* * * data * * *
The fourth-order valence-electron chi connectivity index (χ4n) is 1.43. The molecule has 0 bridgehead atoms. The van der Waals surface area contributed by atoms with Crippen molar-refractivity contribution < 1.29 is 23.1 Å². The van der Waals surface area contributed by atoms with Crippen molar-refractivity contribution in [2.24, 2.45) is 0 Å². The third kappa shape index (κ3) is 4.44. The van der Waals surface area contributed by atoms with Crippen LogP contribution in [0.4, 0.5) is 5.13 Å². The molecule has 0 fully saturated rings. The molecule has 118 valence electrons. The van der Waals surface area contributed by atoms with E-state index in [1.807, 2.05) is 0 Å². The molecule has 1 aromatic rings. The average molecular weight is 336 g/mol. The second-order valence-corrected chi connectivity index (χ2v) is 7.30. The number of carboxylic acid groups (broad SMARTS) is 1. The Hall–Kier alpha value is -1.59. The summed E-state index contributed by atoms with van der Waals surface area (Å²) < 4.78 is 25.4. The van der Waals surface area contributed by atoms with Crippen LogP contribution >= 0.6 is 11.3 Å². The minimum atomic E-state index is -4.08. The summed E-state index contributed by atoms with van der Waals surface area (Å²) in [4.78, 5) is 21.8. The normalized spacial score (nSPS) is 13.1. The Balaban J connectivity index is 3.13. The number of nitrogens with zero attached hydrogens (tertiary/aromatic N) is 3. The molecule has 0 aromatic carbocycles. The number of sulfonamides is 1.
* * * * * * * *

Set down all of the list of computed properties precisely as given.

The fourth-order valence-electron chi connectivity index (χ4n) is 1.43. The molecule has 0 bridgehead atoms. The van der Waals surface area contributed by atoms with Crippen molar-refractivity contribution < 1.29 is 23.1 Å². The van der Waals surface area contributed by atoms with Crippen molar-refractivity contribution in [2.24, 2.45) is 0 Å². The third kappa shape index (κ3) is 4.44. The van der Waals surface area contributed by atoms with Crippen LogP contribution in [0.4, 0.5) is 5.13 Å². The molecule has 0 fully saturated rings. The molecule has 118 valence electrons. The van der Waals surface area contributed by atoms with E-state index in [1.807, 2.05) is 0 Å². The molecule has 1 aromatic rings. The average molecular weight is 336 g/mol. The second-order valence-corrected chi connectivity index (χ2v) is 7.30. The number of carboxylic acid groups (broad SMARTS) is 1. The Hall–Kier alpha value is -1.59. The summed E-state index contributed by atoms with van der Waals surface area (Å²) < 4.78 is 25.4. The van der Waals surface area contributed by atoms with Crippen LogP contribution >= 0.6 is 11.3 Å². The minimum atomic E-state index is -4.08. The summed E-state index contributed by atoms with van der Waals surface area (Å²) in [4.78, 5) is 21.8. The normalized spacial score (nSPS) is 13.1. The Balaban J connectivity index is 3.13. The number of nitrogens with zero attached hydrogens (tertiary/aromatic N) is 3. The molecule has 0 aromatic carbocycles. The number of sulfonamides is 1.